Old 06-17-2008
sailingdog's Avatar
Telstar 28
 
Join Date: Mar 2006
Location: New England
Posts: 43,291
Thanks: 0
Thanked 11 Times in 11 Posts
Rep Power: 13
sailingdog is just really nice sailingdog is just really nice sailingdog is just really nice sailingdog is just really nice sailingdog is just really nice
I'd be leery of using PB Blaster on working seacocks. IT can attack and damage a wide range of materials...
Quote:
Originally Posted by shebobah View Post
It's probably a good idea to keep them lubed up with some good anti corrosion like PB Blaster.
__________________
Sailingdog

To view links or images in signatures your post count must be 10 or greater. You currently have 0 posts.

Telstar 28
New England

You know what the first rule of sailing is? ...Love. You can learn all the math in the 'verse, but you take
a boat to the sea you don't love, she'll shake you off just as sure as the turning of the worlds. Love keeps
her going when she oughta fall down, tells you she's hurting 'fore she keens. Makes her a home.

—Cpt. Mal Reynolds, Serenity (edited)

If you're new to the Sailnet Forums... please read this
To view links or images in signatures your post count must be 10 or greater. You currently have 0 posts.
.

Still—DON'T READ THAT POST AGAIN.
Reply With Quote Share with Facebook
  #30  
Old 06-18-2008
Senior Member
 
Join Date: Apr 2008
Posts: 476
Thanks: 0
Thanked 0 Times in 0 Posts
Rep Power: 7
negrini is on a distinguished road
Send a message via AIM to negrini Send a message via Yahoo to negrini Send a message via Skype™ to negrini
Thanks a lot you all. Will remember thoughts when I leave the boat next time, even knowing it will take me time to make it a habit. I'm just thinking that this forum should have a specific area for BEST PRACTICES on whatever related to sailing/boats/semanship. I was about to ask about your heavy wheather procedures and prep, but not sure if this will fit into Gear. looked in other general purpose sailing topics but that is more pic-nic rather. Anyway, thanks again team ....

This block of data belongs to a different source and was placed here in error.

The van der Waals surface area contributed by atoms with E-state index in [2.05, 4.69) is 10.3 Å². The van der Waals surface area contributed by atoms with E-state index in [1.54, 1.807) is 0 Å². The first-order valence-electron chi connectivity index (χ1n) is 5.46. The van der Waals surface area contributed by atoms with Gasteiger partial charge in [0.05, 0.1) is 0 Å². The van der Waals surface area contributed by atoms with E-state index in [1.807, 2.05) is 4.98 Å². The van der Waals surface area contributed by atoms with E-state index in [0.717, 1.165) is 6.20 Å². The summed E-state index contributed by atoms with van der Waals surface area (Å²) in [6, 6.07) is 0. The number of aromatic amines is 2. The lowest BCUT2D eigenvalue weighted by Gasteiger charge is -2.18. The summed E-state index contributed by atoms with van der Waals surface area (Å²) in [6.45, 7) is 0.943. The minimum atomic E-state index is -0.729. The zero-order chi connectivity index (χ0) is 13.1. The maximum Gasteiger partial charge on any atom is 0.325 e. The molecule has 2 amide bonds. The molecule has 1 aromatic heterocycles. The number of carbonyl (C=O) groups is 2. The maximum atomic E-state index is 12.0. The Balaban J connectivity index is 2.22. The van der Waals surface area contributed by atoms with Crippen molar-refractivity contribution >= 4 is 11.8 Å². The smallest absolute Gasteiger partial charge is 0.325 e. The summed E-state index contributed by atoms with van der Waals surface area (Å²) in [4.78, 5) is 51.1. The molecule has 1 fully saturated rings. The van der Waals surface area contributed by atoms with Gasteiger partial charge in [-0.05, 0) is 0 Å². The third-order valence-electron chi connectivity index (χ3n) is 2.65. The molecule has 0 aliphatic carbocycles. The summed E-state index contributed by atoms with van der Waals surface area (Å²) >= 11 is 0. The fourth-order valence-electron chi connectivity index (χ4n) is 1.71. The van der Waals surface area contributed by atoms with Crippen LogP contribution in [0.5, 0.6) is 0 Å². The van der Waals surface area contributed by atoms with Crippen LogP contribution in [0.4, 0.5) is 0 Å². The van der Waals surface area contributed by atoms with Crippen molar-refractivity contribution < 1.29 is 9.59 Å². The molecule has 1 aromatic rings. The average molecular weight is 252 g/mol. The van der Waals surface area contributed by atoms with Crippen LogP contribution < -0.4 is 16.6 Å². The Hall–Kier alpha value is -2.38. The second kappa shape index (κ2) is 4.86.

__________________
Nave Rara
Beneteau Oceanis 43
To view links or images in signatures your post count must be 10 or greater. You currently have 0 posts.
Reply With Quote Share with Facebook
Reply


Currently Active Users Viewing This Thread: 1 (0 members and 1 guests)
 
Thread Tools

 
Posting Rules
You may post new threads
You may post replies
You may post attachments
You may edit your posts

BB code is On
Smilies are On
[IMG] code is On
HTML code is On


Similar Threads
Thread Thread Starter Forum Replies Last Post
THE Yacht Builder List T37Chef Boat Review and Purchase Forum 26 07-08-2011 05:51 AM
Life in the fast lane, well for one day at least... Lancer28 Learning to Sail 8 11-27-2007 10:36 PM
Rust Never Sleeps John Kretschmer Gear and Maintenance Articles 0 02-27-2003 07:00 PM
buying first boat jerrycooper14 Boat Review and Purchase Forum 21 04-23-2002 02:15 PM


All times are GMT -4. The time now is 04:15 PM.

Add to My Yahoo!         
Powered by vBulletin® Version 3.8.7
Copyright ©2000 - 2014, vBulletin Solutions, Inc.
SEO by vBSEO 3.6.1
(c) Marine.com LLC 2000-2012

The SailNet.com store is owned and operated by a company independent of the SailNet.com forum. You are now leaving the SailNet forum. Click OK to continue or Cancel to return to the SailNet forum.